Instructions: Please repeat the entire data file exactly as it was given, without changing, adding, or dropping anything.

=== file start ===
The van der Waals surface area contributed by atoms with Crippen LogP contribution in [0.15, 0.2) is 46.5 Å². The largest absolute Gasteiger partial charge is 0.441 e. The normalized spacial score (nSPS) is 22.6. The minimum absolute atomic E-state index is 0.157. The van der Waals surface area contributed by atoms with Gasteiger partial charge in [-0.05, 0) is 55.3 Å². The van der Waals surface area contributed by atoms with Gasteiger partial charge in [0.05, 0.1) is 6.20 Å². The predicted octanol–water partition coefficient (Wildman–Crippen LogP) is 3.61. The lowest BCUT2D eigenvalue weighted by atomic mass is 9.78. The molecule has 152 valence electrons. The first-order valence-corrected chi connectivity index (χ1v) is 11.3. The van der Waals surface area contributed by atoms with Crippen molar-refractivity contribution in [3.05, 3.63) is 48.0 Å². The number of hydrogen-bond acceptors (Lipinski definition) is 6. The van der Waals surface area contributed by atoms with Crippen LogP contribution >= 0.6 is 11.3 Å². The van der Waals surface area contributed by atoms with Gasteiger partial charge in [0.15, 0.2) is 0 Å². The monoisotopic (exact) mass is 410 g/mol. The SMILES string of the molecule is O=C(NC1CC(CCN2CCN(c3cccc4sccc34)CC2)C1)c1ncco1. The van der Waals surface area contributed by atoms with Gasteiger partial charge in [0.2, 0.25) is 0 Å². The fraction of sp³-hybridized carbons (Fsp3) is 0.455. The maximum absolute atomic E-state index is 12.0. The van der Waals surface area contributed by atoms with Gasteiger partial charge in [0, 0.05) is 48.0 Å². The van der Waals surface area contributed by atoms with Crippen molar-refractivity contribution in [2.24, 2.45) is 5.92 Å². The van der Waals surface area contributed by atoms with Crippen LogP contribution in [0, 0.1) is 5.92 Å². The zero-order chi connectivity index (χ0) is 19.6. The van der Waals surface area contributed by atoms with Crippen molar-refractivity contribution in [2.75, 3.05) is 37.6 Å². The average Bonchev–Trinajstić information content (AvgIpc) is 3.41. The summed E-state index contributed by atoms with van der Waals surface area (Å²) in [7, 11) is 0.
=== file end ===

The van der Waals surface area contributed by atoms with Crippen LogP contribution in [0.15, 0.2) is 46.5 Å². The largest absolute Gasteiger partial charge is 0.441 e. The normalized spacial score (nSPS) is 22.6. The minimum absolute atomic E-state index is 0.157. The van der Waals surface area contributed by atoms with Gasteiger partial charge in [-0.05, 0) is 55.3 Å². The van der Waals surface area contributed by atoms with Gasteiger partial charge in [0.05, 0.1) is 6.20 Å². The predicted octanol–water partition coefficient (Wildman–Crippen LogP) is 3.61. The lowest BCUT2D eigenvalue weighted by atomic mass is 9.78. The molecule has 152 valence electrons. The first-order valence-corrected chi connectivity index (χ1v) is 11.3. The van der Waals surface area contributed by atoms with Crippen molar-refractivity contribution in [3.05, 3.63) is 48.0 Å². The number of hydrogen-bond acceptors (Lipinski definition) is 6. The van der Waals surface area contributed by atoms with Crippen LogP contribution >= 0.6 is 11.3 Å². The van der Waals surface area contributed by atoms with Gasteiger partial charge in [0.15, 0.2) is 0 Å². The monoisotopic (exact) mass is 410 g/mol. The SMILES string of the molecule is O=C(NC1CC(CCN2CCN(c3cccc4sccc34)CC2)C1)c1ncco1. The van der Waals surface area contributed by atoms with Gasteiger partial charge in [0.2, 0.25) is 0 Å². The fraction of sp³-hybridized carbons (Fsp3) is 0.455. The maximum absolute atomic E-state index is 12.0. The van der Waals surface area contributed by atoms with Gasteiger partial charge in [0, 0.05) is 48.0 Å². The van der Waals surface area contributed by atoms with Crippen molar-refractivity contribution in [2.24, 2.45) is 5.92 Å². The van der Waals surface area contributed by atoms with Crippen LogP contribution in [0, 0.1) is 5.92 Å². The zero-order chi connectivity index (χ0) is 19.6. The van der Waals surface area contributed by atoms with Crippen molar-refractivity contribution in [2.75, 3.05) is 37.6 Å². The average Bonchev–Trinajstić information content (AvgIpc) is 3.41. The summed E-state index contributed by atoms with van der Waals surface area (Å²) in [7, 11) is 0.